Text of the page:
So, it’s happened again: I’ve fallen for another detective.

Barbara Havers, Cormoran Strike, Kinsey Millhone, Darren Mathews and Jackson Brodie will just have to step aside — for now, anyway — to make room for Harriet Vane, the creation of Dorothy L. Sayers. For years I’ve been hearing that I really should read “Gaudy Night,” Sayers’ 1936 novel in which Vane, previously a supporting character, took center stage to solve a series of unsettling events at her alma mater (Shrewsbury College, a fictional division of Oxford University). When several readers also suggested it in response to my call for great detective novels a few months ago, I thought, well, the time seems right.

And … I guess I can’t whine “Why didn’t anyone TELL me about this book?” because you did. But I could make a very long list of the things that didn’t get done in my life earlier this month because I was busy devouring “Gaudy Night” (be warned: it’s rather long) and getting to know Harriet, who is a delightfully tart-tongued writer of mystery fiction possessed of a shrewd eye for a frock. “Who, by the way, owns a black semi-evening crepe de Chine, figured with bunches of red and green poppies, with a draped cross-over front, deep hip-yoke and flared skirt and sleeves about three years out of date?” Harriet demands of the women of Shrewsbury, over scrambled eggs one morning. The dress was a clue — but this query was, for me, the literary equivalent of “she had me at hello.”

Sayers, a novelist, playwright and translator, wrote 14 books featuring Lord Peter Wimsey, a posh amateur detective who plays a supporting role in “Gaudy Night.” (He’s perpetually proposing to Harriet — at one time in Latin.) But this is Harriet’s story, and much of the book consists of conversations between “Miss Vane” and a handful of members of the female faculty and student body at Shrewsbury College. There’s no murder here, but someone is leaving poison-pen letters, repellent drawings and destructive wreckage around the campus; Harriet, drawn back for an alumni weekend, gets pulled into the mystery.

It’s a whodunit, but with plenty of pleasant meandering along the way. Sayers is not only a very funny writer (a fellow alum is described as looking “as though she had been carelessly packed away in a drawer all winter and put into circulation again without being ironed”), but a wise one, making Harriet a smart, feminist heroine who ponders not just clues but bigger questions about life, work and love. Now that I’ve met her, I’m going to have to go back in time and read “Strong Poison” (anyone read it?), published in 1930, in which Harriet and Peter first make acquaintance — and in which Harriet is accused of murdering a former lover. Ooh.

(Speaking of treats, my copy of “Gaudy Night” — bought at a local bookstore — is part of a handsome new paperback collection of mysteries in Olive Editions by HarperCollins. Out now, in limited editions, the collection includes works by Elizabeth George, Jo Nesbø, Jacqueline Winspear, Anthony Horowitz and more; each is just $10 in a small but very readable format. If I wasn’t steadfastly ignoring the hoofbeats of the upcoming holidays, I’d say these might make good gifts for mystery lovers.)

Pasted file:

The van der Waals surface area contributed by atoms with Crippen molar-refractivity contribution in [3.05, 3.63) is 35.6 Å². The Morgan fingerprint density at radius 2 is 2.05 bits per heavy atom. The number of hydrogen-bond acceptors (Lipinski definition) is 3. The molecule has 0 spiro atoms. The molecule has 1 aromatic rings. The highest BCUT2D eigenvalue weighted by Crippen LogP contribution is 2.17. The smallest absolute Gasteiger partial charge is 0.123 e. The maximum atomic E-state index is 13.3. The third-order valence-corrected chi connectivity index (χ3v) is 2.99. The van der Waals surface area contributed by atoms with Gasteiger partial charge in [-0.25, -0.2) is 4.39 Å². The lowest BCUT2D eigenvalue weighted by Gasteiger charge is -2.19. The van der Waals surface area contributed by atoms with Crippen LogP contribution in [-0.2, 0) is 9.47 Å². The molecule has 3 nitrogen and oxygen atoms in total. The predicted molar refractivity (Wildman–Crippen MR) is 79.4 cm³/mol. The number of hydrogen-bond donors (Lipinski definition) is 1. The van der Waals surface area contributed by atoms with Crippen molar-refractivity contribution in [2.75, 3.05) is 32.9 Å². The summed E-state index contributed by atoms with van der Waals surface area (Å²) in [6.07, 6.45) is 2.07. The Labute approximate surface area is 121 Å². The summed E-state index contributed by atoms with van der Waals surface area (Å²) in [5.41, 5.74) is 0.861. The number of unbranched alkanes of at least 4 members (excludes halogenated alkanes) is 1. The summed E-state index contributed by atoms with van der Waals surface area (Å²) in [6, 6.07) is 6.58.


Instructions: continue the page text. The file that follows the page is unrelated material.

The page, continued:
On the true-crime front, I also went old-school this month, reading Margalit Fox’s engrossing “Conan Doyle for the Defense: The True Story of a Sensational British Murder, a Quest for Justice, and the World’s Most Famous Detective Writer.” Fox, a New York Times journalist, makes like an Edwardian-era Truman Capote here, meticulously retracing the brutal 1908 murder of a wealthy Glasgow woman. A Jewish immigrant named Oscar Slater was arrested, tried and quickly convicted for the murder, despite flimsy evidence and the absence from testimony of the victim’s maid — who had earlier identified another man as the killer. The trial was so controversial that Slater’s death sentence was commuted, at the last minute, to life doing hard labor. He was, wrote a British journalist, “too guilty to be released, yet not guilty enough to be hanged.”

Enter Sir Arthur Conan Doyle, whose help Slater solicited by smuggling a note from prison — hidden beneath a parolee’s dentures. And off we go, down a fascinating rabbit hole that’s at once biography, courtroom drama, analysis (most engagingly, of Conan Doyle’s methods of deduction) and mystery. Fox shows us how Conan Doyle and his famous creation, Sherlock Holmes, overlapped, and how this case was very much worthy of both of them. The book also delves briefly into the case of George Edalji, a wrongful-conviction case with which Conan Doyle became involved — and which became an excellent novel by Julian Barnes, “Arthur & George.” Is the Barnes novel crime fiction? Maybe not, technically, but I’ll recommend it here anyway.

And with that, I’m off to make the acquaintance of Miss Marple. (Yes, another of those mysterious omissions in my life; just what have I been doing?) And I have a question for you crime-fiction readers, just so I don’t get too stuck in the past: Has anyone read a post-“Gone Girl” psychological thriller that’s as good as “Gone Girl”? Does such a thing exist? Do tell. See you next month.